Archive for November 14, 2011

Technology can help Universities with specialized programs, not with undergraduates

An interesting take, from the NYTimes, on how Stanford’s president sees the on-line Stanford AI class experiment.  The virtual campus is for “specialized programs,” for going beyond the undergraduate experience.  The evidence that technology leads to better learning isn’t there, and the undergraduate experience is better face-to-face.  Further, Universities need the money — someone has to pay for the content.

The market for “continuing education” is potentially much larger than undergraduate.  After those four years of college, there are a lot more years in a rapidly-changing workplace.  Maybe that’s where the real money lies?  Could providing the on-going, lifelong learning be the place where some of the costs for the face-to-face undergraduate education are carried?  Maybe the content gets paid for by the lifelong learners, and the undergrads get it at reduced cost?  Recall what John Daniel said about the US Open University — it failed because it went after undergraduate first, not graduate.

John Hennessy, Stanford’s president, gave the university’s blessing to Thrun’s experiment, which he calls “an initial demonstration,” but he is cautious about the grander dream of a digitized university. He can imagine a virtual campus for some specialized programs and continuing education, and thinks the power of distributed learning can be incorporated in undergraduate education — for example, supplanting the large lecture that is often filled with students paying more attention to their laptops. He endorses online teaching as a way to educate students, in the developing world or our own, who cannot hope for the full campus experience.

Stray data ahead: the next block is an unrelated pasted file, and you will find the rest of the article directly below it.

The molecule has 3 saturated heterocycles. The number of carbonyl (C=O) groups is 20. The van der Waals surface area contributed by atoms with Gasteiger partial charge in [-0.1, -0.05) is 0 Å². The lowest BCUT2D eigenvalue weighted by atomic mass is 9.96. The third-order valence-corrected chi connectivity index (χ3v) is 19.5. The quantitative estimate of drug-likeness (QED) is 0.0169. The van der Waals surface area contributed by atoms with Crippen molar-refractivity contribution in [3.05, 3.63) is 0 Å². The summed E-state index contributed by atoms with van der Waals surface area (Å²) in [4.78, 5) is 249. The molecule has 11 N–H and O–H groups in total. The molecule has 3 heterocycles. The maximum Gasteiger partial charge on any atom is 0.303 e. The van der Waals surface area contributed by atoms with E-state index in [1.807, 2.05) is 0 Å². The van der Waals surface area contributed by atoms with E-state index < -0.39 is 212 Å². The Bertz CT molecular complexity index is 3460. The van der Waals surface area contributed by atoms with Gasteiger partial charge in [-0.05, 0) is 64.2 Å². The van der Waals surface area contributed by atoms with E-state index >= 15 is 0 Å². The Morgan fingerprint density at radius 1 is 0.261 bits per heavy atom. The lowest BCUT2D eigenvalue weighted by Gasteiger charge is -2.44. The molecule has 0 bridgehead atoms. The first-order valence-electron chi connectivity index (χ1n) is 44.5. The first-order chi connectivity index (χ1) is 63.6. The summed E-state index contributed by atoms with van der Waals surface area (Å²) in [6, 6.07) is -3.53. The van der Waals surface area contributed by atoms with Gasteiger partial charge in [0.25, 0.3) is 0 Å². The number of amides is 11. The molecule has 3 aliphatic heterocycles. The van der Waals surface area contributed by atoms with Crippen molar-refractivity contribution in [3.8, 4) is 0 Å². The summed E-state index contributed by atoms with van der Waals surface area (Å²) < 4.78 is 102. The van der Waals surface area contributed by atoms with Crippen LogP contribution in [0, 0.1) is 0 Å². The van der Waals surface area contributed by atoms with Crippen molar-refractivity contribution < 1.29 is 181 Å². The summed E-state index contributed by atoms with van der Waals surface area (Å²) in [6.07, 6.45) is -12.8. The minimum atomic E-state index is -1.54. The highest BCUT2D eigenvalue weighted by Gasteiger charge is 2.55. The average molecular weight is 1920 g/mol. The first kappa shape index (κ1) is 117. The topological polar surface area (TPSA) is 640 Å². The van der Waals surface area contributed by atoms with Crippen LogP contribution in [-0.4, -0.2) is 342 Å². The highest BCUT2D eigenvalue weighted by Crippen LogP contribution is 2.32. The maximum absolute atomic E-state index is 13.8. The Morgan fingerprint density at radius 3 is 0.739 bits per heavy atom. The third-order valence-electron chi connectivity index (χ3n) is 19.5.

But Hennessy is a passionate advocate for an actual campus, especially in undergraduate education. There is nothing quite like the give and take of a live community to hone critical thinking, writing and public speaking skills, he says. And it’s not at all clear that online students learn the most important lesson of all: how to keep learning.

As The Times’s Matt Richtel recently reported, there is remarkably little data showing that technology-centric schooling improves basic learning. It is quite possible that the infatuation with technology has diverted money from things known to work — training better teachers, giving kids more time in school.

THE Stanford president is hardly a technophobe. Hennessy came up through computer engineering, used his sabbatical to start a successful microprocessor company, and sits on the boards of Google and Cisco Systems.

“In the same way that a lot of things go into the cost of a newspaper that have nothing to do with the quality of the reporting — the cost of newsprint and delivery — we should ask the same thing about universities,” Hennessy told me. “When is the infrastructure of the university particularly valuable — as it is, I believe, for an undergraduate residential experience — and when is it secondary to the learning process?”

But, he notes, “One has to think about the sustainability of all these things. In the end, the content providers have to get paid.”

via The University of Wherever –

November 14, 2011 at 8:58 am 2 comments

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